Preparing for a Northwest Passage, a Workshop on the Role of New England in Navigating the New Arctic
The rapid warming of the Arctic and melting of Arctic sea and land ice has ramifications around the globe. Shipping routes through an ice-free Arctic in combination with modifications to ocean circulation and regional climate patterns linked to Arctic ice melt affect trade, transportation, coastal ecology and hydrology, human-built infrastructure, demographics and cultural identities, fish and wildlife, energy resources, and air and water quality—not only in the Arctic but also in mid-latitude coastal regions such as New England. With profound changes on the horizon, now is a critical time to prepare for uncertain yet inevitable economic and environmental impacts of Arctic change on the eastern coast of North America.
The main goal of this project has been to assess the socio-economic and environmental links between Arctic change and New England, identifying transformational convergence research initiatives to anticipate, prepare for, and adapt to future impacts and opportunities. This initiative began with a workshop in 2018 to assess the socio-economic and environmental links between Arctic change and New England, identifying transformational convergence research initiatives to anticipate, prepare for, and adapt to future impacts and opportunities. Participants subsequently founded the New England Arctic Network (NEAN), a group dedicated to open collaboration and information-sharing through seminars, newsletters, workshops, working groups, and social media. By expanding research, scholarship, and training opportunities beyond individual institutions, NEAN strives to attract diverse and innovative leadership to promote the resilience of communities both within the Arctic and globally. The network is open to all who are interested in Arctic change, and participation is encouraged through the website (nearctic.net).
Preparing for a Northwest Passage: A Workshop on the Role of New England in Navigating the New Arctic. This workshop, hosted by the University of New Hampshire in March 2018, gathered expertise and talent from academic and external partners throughout New England involved in Arctic research. Discussions focused on the role of New England researchers in combining tools, techniques, and ways of thinking from diverse fields into convergent problem-solving, including mechanisms for integrating scientific discourse with policy agendas and ongoing public dialogue.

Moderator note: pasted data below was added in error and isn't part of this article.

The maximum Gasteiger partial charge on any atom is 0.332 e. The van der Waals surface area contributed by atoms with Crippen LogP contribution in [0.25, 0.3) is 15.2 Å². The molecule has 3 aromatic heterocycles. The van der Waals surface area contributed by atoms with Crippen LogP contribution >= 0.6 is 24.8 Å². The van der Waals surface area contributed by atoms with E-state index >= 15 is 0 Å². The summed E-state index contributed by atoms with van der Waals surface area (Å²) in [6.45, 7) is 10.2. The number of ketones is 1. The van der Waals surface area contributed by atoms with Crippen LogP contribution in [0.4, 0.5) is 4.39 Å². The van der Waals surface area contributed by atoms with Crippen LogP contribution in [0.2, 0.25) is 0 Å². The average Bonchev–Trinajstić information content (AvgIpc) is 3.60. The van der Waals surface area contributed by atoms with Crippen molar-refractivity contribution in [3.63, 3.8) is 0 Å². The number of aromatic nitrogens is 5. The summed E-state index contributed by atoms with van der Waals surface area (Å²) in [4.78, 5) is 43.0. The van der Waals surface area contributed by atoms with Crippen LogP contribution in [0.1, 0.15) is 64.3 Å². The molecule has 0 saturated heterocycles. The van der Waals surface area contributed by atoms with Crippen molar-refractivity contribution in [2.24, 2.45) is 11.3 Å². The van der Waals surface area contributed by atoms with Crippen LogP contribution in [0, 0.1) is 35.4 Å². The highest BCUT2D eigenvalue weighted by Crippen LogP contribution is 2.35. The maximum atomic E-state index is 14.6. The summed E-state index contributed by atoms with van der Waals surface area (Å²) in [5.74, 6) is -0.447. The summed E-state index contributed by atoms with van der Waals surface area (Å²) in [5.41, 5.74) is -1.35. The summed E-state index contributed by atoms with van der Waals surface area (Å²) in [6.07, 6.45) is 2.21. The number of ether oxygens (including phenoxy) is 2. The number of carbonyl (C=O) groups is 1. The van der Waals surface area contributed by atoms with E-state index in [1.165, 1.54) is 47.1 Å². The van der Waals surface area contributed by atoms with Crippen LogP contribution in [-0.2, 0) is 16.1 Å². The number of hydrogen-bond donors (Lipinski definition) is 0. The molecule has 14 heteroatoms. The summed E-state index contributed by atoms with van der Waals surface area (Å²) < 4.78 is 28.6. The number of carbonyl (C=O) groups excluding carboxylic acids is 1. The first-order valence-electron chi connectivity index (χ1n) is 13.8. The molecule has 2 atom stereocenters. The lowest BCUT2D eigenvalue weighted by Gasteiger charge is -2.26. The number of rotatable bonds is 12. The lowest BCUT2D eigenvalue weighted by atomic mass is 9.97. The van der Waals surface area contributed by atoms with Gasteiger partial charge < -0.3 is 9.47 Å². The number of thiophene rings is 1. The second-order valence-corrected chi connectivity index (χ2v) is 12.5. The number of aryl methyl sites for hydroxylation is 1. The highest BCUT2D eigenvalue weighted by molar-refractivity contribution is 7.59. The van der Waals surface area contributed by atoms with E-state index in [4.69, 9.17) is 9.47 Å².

Charting the Course for a New England Arctic Network. Based on recommendations from the March 2018 workshop, a follow-up event in October 2018 developed the foundation and vision for a New England Arctic Network (NEAN).
Preparing for a Northwest Passage, a Workshop on the Role of New England in Navigating the New Arctic, hosted by the University of New Hampshire on March 25-27, 2018, gathered expertise and talent from across the region to assess the socio-economic and environmental links between Arctic change and New England. Shipping routes through an ice-free Northwest Passage in combination with modifications to ocean circulation and regional climate patterns linked to Arctic ice melt are affecting trade, transportation, fisheries, coastal ecology, human-built infrastructure, demographics, and cultural identities both in the Arctic and at lower latitudes. The goal of the workshop was to identify research initiatives where disciplines can converge to anticipate, prepare for, and adapt to future impacts and opportunities. Workshop participants concluded that a regional, multi-institutional network based in New England could uniquely address links between Arctic change and the North Atlantic Arctic region. A follow-up event on October 3, 2018 developed the framework for a New England Arctic Network to guide collaborative efforts in research, education, and stakeholder engagement.
These workshops initiated a broad discussion on how to coordinate and expand resources to study the impacts of Arctic change on the eastern coast of North America, especially regions of the North Atlantic, New England, and Gulf of Maine. Workshop participants recognized that the significance of New England as the eastern gateway to the Arctic will continue to grow as the Davis Strait and Northwest Passage become ice free, shipping activity and offshore drilling increases along the coasts of Newfoundland and Labrador, and the impacts of Arctic change are felt along US coastlines. In order to predict future scenarios and respond to the changing North Atlantic Arctic, participants place a high-priority on filling in gaps of biogeophysical and socioeconomic data from New England to Baffin Bay. In addition, it is clear that scientific investigations of the Arctic must be driven by societal concerns and include the participation of local communities. Finally, training the next generation of Arctic researchers requires a convergence of disciplines, providing both field experiences in the Arctic as well as the broad literacy necessary to address societal and ethical issues associated with Arctic change.
The website nearctic.net presents detailed reports from both workshops as well as information on how to become involved with the New England Arctic Network. These resources present a framework for collaboration and identify numerous specific and compelling topics for interdisciplinary research and scholarship linking Arctic change to the eastern coast of North America.